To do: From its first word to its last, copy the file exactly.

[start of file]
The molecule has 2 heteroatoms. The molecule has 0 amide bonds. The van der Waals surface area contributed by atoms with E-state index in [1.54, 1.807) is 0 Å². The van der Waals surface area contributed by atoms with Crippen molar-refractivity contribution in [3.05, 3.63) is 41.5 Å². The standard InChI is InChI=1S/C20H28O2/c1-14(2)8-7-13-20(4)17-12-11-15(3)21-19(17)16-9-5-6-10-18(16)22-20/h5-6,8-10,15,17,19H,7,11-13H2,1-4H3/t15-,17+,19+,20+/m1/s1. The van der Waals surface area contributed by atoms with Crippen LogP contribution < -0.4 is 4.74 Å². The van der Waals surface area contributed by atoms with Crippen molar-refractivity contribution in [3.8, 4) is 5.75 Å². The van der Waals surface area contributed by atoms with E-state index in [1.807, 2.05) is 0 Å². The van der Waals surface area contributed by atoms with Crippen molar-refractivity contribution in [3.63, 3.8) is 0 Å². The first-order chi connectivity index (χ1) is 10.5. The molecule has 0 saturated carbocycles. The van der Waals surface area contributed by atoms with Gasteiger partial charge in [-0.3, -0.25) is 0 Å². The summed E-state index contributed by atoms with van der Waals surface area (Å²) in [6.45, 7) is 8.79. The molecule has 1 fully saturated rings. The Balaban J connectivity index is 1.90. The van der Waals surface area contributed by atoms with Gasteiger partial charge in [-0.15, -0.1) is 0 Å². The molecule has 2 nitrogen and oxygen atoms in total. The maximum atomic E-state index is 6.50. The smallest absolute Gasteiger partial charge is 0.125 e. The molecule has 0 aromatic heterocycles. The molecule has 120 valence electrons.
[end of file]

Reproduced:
The molecule has 2 heteroatoms. The molecule has 0 amide bonds. The van der Waals surface area contributed by atoms with E-state index in [1.54, 1.807) is 0 Å². The van der Waals surface area contributed by atoms with Crippen molar-refractivity contribution in [3.05, 3.63) is 41.5 Å². The standard InChI is InChI=1S/C20H28O2/c1-14(2)8-7-13-20(4)17-12-11-15(3)21-19(17)16-9-5-6-10-18(16)22-20/h5-6,8-10,15,17,19H,7,11-13H2,1-4H3/t15-,17+,19+,20+/m1/s1. The van der Waals surface area contributed by atoms with Crippen LogP contribution < -0.4 is 4.74 Å². The van der Waals surface area contributed by atoms with Crippen molar-refractivity contribution in [3.8, 4) is 5.75 Å². The van der Waals surface area contributed by atoms with E-state index in [1.807, 2.05) is 0 Å². The van der Waals surface area contributed by atoms with Crippen molar-refractivity contribution in [3.63, 3.8) is 0 Å². The first-order chi connectivity index (χ1) is 10.5. The molecule has 0 saturated carbocycles. The van der Waals surface area contributed by atoms with Gasteiger partial charge in [-0.3, -0.25) is 0 Å². The summed E-state index contributed by atoms with van der Waals surface area (Å²) in [6.45, 7) is 8.79. The molecule has 1 fully saturated rings. The Balaban J connectivity index is 1.90. The van der Waals surface area contributed by atoms with Gasteiger partial charge in [-0.15, -0.1) is 0 Å². The molecule has 2 nitrogen and oxygen atoms in total. The maximum atomic E-state index is 6.50. The smallest absolute Gasteiger partial charge is 0.125 e. The molecule has 0 aromatic heterocycles. The molecule has 120 valence electrons.